I have also seen no shortage of satirical photoshops of the pictures and serious responses posted by others this week, primarily to the creationist’s messages. See two of my favorites below.
“The Amazing Atheist Answers 22 Creationists”
Here are a few things I would like to mention based on the varied responses I’ve seen to the first “22 Messages” article online:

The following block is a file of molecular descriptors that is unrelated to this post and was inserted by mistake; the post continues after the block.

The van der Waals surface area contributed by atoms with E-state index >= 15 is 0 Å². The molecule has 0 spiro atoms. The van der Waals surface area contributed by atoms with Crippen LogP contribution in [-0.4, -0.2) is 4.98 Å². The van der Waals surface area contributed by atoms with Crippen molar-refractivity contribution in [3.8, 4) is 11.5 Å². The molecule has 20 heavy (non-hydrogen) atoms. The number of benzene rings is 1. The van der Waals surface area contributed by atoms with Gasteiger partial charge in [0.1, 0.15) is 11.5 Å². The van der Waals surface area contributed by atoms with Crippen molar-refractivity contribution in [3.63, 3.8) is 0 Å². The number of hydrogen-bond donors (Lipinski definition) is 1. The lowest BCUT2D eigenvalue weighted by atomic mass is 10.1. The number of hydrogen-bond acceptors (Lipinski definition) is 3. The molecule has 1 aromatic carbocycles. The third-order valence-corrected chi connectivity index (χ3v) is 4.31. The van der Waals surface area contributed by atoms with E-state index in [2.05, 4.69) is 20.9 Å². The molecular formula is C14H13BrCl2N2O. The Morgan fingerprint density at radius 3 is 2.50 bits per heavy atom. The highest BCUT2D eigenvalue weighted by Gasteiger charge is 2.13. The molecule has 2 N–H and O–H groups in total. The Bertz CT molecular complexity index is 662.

1. To my secular, scientific, and atheist counterparts: These are real people and most are probably nice, hard working folks. Just because you disagree with them, that is no cause to go “ad hominem” on them via social media. I’d almost guarantee you NOT ONE of the people in the pictures had any idea how HUGE the response to their messages would be. To the people who have kept their comments on-point, kudos. But, I’ve read quite a few comments on facebook and elsewhere criticizing the looks or build of some of the people in the pictures. I have also read some comments that are just very derogatory with nothing constructive or instructive said to refute the “message.” That is out of line in my opinion. If you despise the young-earth creationist ideology, attack the ideology. None of the people in these pictures have done anything to you or I personally I presume. Don’t attack them personally in a way not directly related to the issue, from a presumably safe vantage point on the Internet. It is a cheap shot and does nothing to further your own argument.